Google Privacy Policy Updates ‑ A Web Geek's Perspective

January 30, 2012

Google announces that it will be passing user information across product lines to move forward master plans to create a more unified user experience. Nerdy commentary is provided.

Your Data on Google

(Their drawing, not mine.)

On Tuesday, Google announced it will be changing its current privacy policy and Terms of Service, effective March 1.  Google’s made a bit of a deal out of this – you’ve probably seen the links at the middle or bottom of the Google home page or the yellow box:

This Stuff Matters

(It’s nice to see Google making such a “buzz” about changes to user privacy;)

This is another notable display of transparency, what with Google announcing the changes over a month in advance and doing its best to publicize them. And let’s not forget Google’s Transparency Report, which shows figures and compliance rates on government User Data Requests and Content Removal Requests – an incredibly interesting report on international privacy, government, and freedom of speech that I could discuss for hours. But to get back to the Google’s Privacy policy and TOS, Google has clearly broken the bank on the latest computer animation technology to provide a video explaining the changes. The new policy utilizes the simplest language lawyers are capable of, and does seem more user-friendly. Clearly, Google is at least concerned with other people’s concerns with privacy, and is doing its best to pre-empt the inevitable backlash and curb mass hysteria by being clear and transparent.

Current Privacy Policy screenshot


New Privacy Policy Screenshot

But is anything really changing? At first glance, the new policy and the current main policy look very similar, albeit one uses more accessible language. The language change and additional explanations of data collection methods and geeky terminology actually helps the new policy seem a lot less creepy. The real difference is that  Google will be replacing over 60 additional privacy policy statements (that huge list on the right) into a singular master Privacy Policy for (nearly) all of its products. According to Google, they aim to “create one beautifully simple, intuitive user experience across Google…  In short, we can treat you as a single user across all our products.”

That’s why Google will now share user data amongst its products such as YouTube, Maps, Gmail, and even Android. That’s where the creepy factor rears it’s head again. Not every one is keen on the possibility of their e-mails, chats, video history, search history, and Maps usage to be tied together to their identity. For those concerned about their privacy, I highly recommend Google’s consumer education center on Internet privacy and security as well as Google’s center of various privacy control tools.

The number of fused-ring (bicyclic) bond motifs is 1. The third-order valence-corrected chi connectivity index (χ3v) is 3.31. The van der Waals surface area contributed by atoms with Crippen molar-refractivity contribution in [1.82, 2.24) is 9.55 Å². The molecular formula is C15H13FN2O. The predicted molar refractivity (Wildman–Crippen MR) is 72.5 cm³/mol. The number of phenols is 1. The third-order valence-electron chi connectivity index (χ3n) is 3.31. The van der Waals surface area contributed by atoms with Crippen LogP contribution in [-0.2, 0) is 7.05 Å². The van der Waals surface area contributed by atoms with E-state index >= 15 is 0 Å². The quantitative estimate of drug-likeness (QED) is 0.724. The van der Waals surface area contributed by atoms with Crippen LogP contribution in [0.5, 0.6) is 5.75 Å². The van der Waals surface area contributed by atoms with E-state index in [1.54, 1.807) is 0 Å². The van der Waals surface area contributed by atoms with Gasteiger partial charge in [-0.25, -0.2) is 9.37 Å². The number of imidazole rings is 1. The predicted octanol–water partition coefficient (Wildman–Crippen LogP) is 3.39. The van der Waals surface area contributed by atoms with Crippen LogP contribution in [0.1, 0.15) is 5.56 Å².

The positive for consumers is that sharing of data really should result in some really cool functionality enhancements. Overall, Google is getting to know you better, and this should result in more relevant search results and recomendations and better predictive features for autcorrect, voice recognition, and the like. According to Google, they “can provide reminders that you’re going to be late for a meeting based on your location, your calendar and an understanding of what the traffic is like that day. Or ensure that our spelling suggestions, even for your friends’ names, are accurate because you’ve typed them before.” Not too shabby.

But the bottom line is… well, the bottom line. A better user experience naturally equates to greater market share. Perhaps more important is that all of this data will drastically improve Google’s ability to serve relevant ads. And more relevant ads means more ad clicks. And we know what that mean$.

As an Internet marketer, I’d be lying if I didn’t tell you I was absolutely fascinated by the unprecedented ability to combine, with anonymity, consumer behavior data such as video viewing tendencies, search history, common topics of discussion (in email and chat), engagement levels for various subject matters (via email and site bounce rate, time on site, video viewing time, etc.), and geo-location. Serving a man an ad for a flower store using a picture of orchids located on the way to his dates’ house right after his calendar reminds him of his date might be weird, but it’s still hella intriguing to this nerd.

As an SEO, I can’t help but notice there will be more data than ever to assist advertisers, but SEOs, webmasters, and others dependent on Google Analytics are not provided with such luxuries. In fact, the move to pass more data across Google properties works best if more folks are logged in – and you can bet Google will continue to encourage sign-ups and logged in usage. Thus, we can continue to see  keyword referral data for organic visits become less useful as (not provided) numbers continue their ascent. Perhaps the (not provided) move really was to make web marketers more relient on AdWords. I tend to see it more as a PR move – a symbolic gesture to watchdogs and concerned consumers that Google really cares about privacy – so that Google might get less flack as it changes privacy policies in order to synergize its empire of advertising real estate. It might be a meaningless gesture since users identities have always been seperate from their keyword data, but PR does stand for perception of reality, right?

Speaking of PR, it will certainly be interesting to see how all this privacy stuff plays out in the public arena. What are your sentiments, readers?